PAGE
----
[QUOTE Article 19 para 2(b) of the UK/US Tax treaty says that for the US to tax your UK government service pension you have to be a US citizen and resident in the US, otherwise the UK tax it.
.[/QUOTE]

The 'and' word is interesting and I consider key to my situation, although I did contact a tax professional last year and received this response.....

'Unfortunately, as a US citizen we would expect the pension to be taxed in the US regardless of Articles 17 and 19 of the double Tax Agreement. This is because the US takes the position that the articles of the treaty do not apply to US Citizens'

I am awaiting response from the lawyers that MidAtlantic suggested and will share the relevant parts here.


Thanks



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Old Feb 8th 2020, 9:43 am
  #112  
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Default Re: UK Pensions related to UK/US Tax Treaty

Originally Posted by Pulaski View Post
Please read post #97, the answer is given there. Indeed I would suggest that the answer to your question is the reason that post #97 was made!
A| much simpler question. If one is resident in UK and receiving social security which I understand is taxed in UK, my understanding not taxed in US. If still filing tax return in US, does the social security reported then shown simply as non taxable or does anything else need to be done ?
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Old Feb 9th 2020, 9:07 pm
  #113  
 
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Default Re: UK Pensions related to UK/US Tax Treaty

Originally Posted by bobbyleo View Post
Article 19 para 2(b) of the UK/US Tax treaty says that for the US to tax your UK government service pension you have to be a US citizen and resident in the US, otherwise the UK tax it.
.

The 'and' word is interesting and I consider key to my situation, although I did contact a tax professional last year and received this response.....

'Unfortunately, as a US citizen we would expect the pension to be taxed in the US regardless of Articles 17 and 19 of the double Tax Agreement. This is because the US takes the position that the articles of the treaty do not apply to US Citizens'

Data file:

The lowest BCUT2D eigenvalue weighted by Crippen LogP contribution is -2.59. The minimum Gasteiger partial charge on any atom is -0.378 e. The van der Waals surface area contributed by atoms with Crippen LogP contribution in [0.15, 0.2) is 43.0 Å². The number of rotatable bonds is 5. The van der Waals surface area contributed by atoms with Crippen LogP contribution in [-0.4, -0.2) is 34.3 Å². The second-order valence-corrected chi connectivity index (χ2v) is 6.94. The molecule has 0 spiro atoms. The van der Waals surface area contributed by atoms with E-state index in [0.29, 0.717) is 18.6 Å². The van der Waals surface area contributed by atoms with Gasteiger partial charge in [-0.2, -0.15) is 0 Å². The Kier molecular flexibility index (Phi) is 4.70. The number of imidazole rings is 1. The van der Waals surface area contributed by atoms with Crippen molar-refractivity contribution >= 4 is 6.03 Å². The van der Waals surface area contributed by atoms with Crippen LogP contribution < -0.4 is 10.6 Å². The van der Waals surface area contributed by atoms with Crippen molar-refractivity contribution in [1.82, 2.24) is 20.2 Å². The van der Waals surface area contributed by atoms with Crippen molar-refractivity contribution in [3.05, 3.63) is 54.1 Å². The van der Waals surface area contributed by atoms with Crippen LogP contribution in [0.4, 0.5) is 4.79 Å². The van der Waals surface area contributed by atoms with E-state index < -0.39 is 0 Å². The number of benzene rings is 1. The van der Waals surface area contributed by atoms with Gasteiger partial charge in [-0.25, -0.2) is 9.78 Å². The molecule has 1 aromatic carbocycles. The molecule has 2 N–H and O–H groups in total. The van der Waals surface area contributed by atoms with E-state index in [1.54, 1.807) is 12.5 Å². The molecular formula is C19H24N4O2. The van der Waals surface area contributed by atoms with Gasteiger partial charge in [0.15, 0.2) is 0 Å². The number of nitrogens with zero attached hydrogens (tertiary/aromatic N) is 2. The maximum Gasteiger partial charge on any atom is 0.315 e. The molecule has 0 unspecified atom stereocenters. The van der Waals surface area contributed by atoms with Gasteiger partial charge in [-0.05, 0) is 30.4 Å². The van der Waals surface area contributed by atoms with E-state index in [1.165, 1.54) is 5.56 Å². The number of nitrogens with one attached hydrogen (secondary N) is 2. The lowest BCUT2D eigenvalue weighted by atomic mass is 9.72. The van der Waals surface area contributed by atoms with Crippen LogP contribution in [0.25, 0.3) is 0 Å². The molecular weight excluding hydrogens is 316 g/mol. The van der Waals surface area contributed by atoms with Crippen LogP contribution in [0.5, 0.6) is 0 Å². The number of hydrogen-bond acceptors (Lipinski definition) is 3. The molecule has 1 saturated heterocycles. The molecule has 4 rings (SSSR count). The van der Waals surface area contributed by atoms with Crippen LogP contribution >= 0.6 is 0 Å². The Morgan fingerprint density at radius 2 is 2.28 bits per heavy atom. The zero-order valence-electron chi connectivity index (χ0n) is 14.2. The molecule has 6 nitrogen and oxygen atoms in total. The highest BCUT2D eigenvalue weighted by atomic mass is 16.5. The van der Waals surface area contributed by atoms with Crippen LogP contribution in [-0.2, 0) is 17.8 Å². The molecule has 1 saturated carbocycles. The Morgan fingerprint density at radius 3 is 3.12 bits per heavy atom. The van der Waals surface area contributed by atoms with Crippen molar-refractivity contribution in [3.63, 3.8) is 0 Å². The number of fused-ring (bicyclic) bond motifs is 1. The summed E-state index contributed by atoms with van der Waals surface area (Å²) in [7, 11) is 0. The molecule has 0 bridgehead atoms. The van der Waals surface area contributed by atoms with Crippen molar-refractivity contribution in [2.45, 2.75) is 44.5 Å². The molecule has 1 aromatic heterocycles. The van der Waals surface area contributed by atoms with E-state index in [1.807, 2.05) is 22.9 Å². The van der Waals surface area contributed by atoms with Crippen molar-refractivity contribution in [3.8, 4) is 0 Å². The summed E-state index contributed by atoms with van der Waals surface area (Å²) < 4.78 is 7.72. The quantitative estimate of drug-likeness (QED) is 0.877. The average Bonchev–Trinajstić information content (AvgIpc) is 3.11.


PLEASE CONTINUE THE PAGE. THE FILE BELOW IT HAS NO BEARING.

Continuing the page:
If the Articles of the Treaty do not apply to a certain part of the population (US Citizens), I would expect there to be a clause in the treat stating that fact. When I moved to the US I had a government service pension (Met Police), which as I was only a UK citizen was taxed in the UK. When I became a US citizen, 3 years later, the UK ceased to tax that pension, and the US started to tax it. I had fulfilled both parts of the and condition. If I returned to the UK I would expect my government service pension to be taxed there again, and not in the US.

The other thing you might find useful to do is call the UK tax office handling your taxes. If as the tax professional says your government service pension is considered taxable by the US, the UK tax authorities might have a comment to make about that. I assume that pension is currently being taxed in the UK.

So that others reading this thread in the future may follow what we are discussing I have quoted below from Article 19 of the Tax Treaty.


2. Notwithstanding the provisions of paragraphs 1 and 2 of Article 17 (Pensions, Social
Security, Annuities, Alimony, and Child Support) of this Convention:

a) any pension paid by, or out of funds created by, a Contracting State or a
political subdivision or a local authority thereof to an individual in respect of services
rendered to that State or subdivision or authority shall, subject to the provisions of subparagraph
b) of this paragraph, be taxable only in that State;

b) such pension, however, shall be taxable only in the other Contracting State if
the individual is a resident of, and a national of, that State.
So while subpara B gives the conditions which must be meet before the US can tax your pension. Subpara A says where it must be taxed otherwise. Not only is the and important, but the 2 commas are as well.


I am awaiting response from the lawyers that MidAtlantic suggested and will share the relevant parts here.
Glad you contacted them. Please do share their response. While your circumstances are slightly different, in that you reside in the UK while most with these tax issues live in the US, the additional knowledge is useful and interesting to ourselves.